Understanding the Indian Child Welfare Act
On Wednesday, November 9th, the Supreme Court began hearing oral arguments in the federal court case known as Brackeen v. Haaland. This case is focused on the constitutionality of the Indian Child Welfare Act. The ICWA was created in 1978 to legally require child welfare agencies to make active efforts to reunite Native children with their parents and allow tribes to advocate on the behalf of the Native adoptee and/or move the case to tribal court. If the child cannot be reunited with their parents, placement preferences function in the following order: members of their family, members of their tribe, and then other Native homes. This order places white families looking to adopt last in line, which is what the Brackeens are referring to as ‘racial discrimination’. The Brackeens, a white family from Texas, are claiming that the Indian Child Welfare Act unfairly discriminates against them on the basis of race and thus violates the 14th Amendment. Deb Haaland of the Department of the Interior, along with the Department of Health & Human Affairs, and the Bureau of Indian Affairs are defending the constitutionality of the ICWA.
The implications of this case go far beyond child welfare. The ICWA is merely a stepping-stone for dismantling Indigenous sovereignty and their right to self-govern. With this agenda in mind, Native children have become political pawns in what is really a battle for land and profit.
In order to better understand the legal rights and protections of Indigenous people as a distinct political identity, I sat down with Indigenous educator Feyla McNamara for the following conversation. Feyla is the co-founder of Massachusetts-based organization Tides for Reproductive Freedom – the first abortion fund in MA founded and led by Queer, Black, & Indigenous people.
Katherine Burns: Why was the Indian Child Welfare Act created in the first place?
Feyla McNamara: The Indian Child Welfare Act goes back to residential schools. The removal of Native kids from their homes and the idea of trying to ‘break the Indian out of us’, but with no recognition that you still walk in this world as a Native person. You’re then suspended between communities because you’ve been removed from your Native tribe and your family, which leads to this struggle of not fitting in anywhere. As residential schools slowly closed and there was this failed experiment of incorporating us into white society, there was also a shift of white families trying to adopt Native children. This was like a continuation of that residential school process of trying to take Native people out of their communities and place them into non-Native ones. So, legislation was lobbied to promote the idea that Native kids should stay with Native families. Not because of any sort of segregation or exclusion, but simply the idea that it’s important for Native people to have autonomy over our kids and families.It’s interesting because we’re one of the few communities to have a protection like that. There aren’t protections for other kids of color. There’s nothing in place saying like ‘Hey are you prepared to adopt a child that’s not the same race as you? Do you have the cultural competency to navigate that?” The reason we have that protection is kind of a hat tipped to our Native sovereignty as separate nations that exist outside of the United States. ICWA is not a great piece of legislation, but it does protect our communities and identity in a way that goes beyond just a child-by-child scenario. It does a lot more than focusing on kids, and our culture, and community. It says you have to acknowledge that we are separate entities that exist outside of the United States.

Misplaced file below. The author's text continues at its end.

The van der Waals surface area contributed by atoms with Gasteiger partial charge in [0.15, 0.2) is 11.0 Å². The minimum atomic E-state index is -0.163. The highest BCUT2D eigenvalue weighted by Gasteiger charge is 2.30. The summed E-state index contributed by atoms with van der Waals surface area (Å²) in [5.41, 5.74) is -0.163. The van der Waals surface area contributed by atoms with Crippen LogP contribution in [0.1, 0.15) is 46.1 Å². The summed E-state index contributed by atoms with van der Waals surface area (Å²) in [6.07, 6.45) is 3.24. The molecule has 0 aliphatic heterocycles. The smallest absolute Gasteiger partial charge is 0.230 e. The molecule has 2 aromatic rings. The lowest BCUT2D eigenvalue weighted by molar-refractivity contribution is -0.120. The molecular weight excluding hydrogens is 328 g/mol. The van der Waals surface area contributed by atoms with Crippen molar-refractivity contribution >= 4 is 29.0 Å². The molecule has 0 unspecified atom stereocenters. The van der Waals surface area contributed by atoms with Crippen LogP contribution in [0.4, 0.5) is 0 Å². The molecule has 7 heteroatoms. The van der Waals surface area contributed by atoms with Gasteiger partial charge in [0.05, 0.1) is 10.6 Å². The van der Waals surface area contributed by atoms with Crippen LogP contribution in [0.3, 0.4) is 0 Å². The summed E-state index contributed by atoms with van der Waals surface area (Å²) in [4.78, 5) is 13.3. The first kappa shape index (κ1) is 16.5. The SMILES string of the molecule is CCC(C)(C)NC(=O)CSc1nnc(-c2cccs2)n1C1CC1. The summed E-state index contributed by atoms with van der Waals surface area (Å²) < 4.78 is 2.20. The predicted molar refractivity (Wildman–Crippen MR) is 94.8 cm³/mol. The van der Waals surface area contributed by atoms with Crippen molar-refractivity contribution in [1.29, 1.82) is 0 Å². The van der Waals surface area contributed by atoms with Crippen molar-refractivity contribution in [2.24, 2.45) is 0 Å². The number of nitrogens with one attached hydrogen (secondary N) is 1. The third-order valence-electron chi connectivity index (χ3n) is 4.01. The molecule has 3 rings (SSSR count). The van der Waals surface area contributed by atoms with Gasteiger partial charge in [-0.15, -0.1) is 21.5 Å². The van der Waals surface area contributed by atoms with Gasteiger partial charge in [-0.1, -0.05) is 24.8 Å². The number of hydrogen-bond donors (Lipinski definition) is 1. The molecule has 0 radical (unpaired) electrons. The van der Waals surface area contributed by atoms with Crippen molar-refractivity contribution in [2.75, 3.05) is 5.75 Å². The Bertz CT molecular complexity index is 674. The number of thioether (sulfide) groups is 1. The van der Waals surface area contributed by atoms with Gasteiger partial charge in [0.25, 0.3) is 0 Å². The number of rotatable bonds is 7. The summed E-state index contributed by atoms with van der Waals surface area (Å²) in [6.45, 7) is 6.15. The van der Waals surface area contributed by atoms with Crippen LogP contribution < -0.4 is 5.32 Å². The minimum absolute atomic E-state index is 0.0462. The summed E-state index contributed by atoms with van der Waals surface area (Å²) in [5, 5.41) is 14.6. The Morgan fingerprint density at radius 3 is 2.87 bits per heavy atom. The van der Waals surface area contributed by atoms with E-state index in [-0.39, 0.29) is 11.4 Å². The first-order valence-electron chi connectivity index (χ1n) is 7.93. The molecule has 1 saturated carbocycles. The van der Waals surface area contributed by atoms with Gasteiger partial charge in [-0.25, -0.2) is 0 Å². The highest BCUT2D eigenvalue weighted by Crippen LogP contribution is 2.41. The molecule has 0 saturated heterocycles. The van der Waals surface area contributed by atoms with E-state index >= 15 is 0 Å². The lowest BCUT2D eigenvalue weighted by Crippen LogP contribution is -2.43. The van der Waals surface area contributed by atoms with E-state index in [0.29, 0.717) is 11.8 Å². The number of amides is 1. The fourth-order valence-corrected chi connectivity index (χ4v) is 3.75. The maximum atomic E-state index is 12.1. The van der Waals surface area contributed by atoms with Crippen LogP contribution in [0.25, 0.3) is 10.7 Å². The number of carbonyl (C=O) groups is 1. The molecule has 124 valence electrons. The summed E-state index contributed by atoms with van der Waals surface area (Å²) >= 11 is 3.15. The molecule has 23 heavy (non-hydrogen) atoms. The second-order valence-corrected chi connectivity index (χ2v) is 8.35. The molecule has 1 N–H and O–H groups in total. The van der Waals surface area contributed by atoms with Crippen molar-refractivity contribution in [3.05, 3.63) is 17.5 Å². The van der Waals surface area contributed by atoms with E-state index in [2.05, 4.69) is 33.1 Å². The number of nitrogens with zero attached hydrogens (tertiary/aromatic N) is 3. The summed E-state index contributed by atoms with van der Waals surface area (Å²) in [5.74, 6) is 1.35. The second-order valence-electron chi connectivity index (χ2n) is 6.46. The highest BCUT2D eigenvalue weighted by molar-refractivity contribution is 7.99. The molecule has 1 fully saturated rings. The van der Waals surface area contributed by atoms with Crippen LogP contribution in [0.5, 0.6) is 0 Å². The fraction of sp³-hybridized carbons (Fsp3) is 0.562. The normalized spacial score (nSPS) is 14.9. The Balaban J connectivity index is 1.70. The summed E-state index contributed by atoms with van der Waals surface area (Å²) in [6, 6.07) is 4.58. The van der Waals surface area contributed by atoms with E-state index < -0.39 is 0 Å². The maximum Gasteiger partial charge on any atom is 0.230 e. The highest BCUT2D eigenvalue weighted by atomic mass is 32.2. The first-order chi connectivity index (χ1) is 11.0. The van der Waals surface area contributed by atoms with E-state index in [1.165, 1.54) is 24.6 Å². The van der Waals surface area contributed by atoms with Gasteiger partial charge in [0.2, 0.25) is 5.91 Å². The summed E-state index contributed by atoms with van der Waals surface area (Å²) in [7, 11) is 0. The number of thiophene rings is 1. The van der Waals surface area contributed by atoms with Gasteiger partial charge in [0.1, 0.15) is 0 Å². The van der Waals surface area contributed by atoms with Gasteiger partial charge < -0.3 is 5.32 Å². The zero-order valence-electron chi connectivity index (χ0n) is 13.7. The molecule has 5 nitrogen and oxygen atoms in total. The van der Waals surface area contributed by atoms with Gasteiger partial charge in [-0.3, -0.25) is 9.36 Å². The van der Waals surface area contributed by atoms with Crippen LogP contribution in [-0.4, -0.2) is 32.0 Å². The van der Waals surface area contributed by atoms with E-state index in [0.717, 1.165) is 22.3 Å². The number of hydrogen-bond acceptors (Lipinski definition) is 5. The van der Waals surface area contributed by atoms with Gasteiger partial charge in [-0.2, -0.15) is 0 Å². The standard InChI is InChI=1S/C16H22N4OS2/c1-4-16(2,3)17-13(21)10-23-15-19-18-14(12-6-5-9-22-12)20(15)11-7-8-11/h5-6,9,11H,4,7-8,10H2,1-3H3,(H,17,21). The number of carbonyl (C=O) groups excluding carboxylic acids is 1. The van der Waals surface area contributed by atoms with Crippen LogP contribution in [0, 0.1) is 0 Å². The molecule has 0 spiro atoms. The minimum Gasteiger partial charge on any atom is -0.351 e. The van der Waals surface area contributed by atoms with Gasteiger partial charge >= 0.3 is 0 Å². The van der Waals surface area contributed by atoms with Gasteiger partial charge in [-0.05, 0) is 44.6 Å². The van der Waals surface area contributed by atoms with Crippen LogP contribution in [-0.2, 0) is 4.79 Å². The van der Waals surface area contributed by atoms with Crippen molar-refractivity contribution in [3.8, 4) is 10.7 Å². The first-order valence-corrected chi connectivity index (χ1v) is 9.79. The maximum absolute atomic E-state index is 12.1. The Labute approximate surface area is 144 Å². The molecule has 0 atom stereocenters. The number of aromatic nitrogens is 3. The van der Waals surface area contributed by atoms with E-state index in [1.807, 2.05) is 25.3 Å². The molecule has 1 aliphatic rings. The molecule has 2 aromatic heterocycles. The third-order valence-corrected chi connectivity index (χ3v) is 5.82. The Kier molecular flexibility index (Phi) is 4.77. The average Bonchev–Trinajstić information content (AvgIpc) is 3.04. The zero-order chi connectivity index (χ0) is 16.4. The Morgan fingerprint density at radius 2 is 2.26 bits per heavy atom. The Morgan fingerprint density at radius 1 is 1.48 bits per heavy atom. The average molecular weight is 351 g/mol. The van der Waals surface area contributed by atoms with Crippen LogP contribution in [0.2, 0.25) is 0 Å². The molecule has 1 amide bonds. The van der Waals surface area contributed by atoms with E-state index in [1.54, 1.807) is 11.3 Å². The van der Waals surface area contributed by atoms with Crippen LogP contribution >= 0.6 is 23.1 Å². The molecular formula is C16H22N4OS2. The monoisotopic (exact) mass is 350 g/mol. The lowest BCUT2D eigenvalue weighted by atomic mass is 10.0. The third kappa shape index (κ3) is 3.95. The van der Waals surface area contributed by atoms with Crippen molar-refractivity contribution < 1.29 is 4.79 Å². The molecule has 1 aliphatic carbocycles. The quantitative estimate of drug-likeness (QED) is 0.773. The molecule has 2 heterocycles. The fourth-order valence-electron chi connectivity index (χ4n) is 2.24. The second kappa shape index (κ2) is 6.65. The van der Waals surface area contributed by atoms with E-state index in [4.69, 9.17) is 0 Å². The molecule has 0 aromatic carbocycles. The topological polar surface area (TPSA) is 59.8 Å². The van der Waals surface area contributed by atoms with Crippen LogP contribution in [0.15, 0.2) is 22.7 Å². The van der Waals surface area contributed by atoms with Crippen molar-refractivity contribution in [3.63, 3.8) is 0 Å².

Burns: What role do racist stereotypes and lack of understanding of Indigenous cultures and their right to tribal sovereignty play in the media’s framing of this case?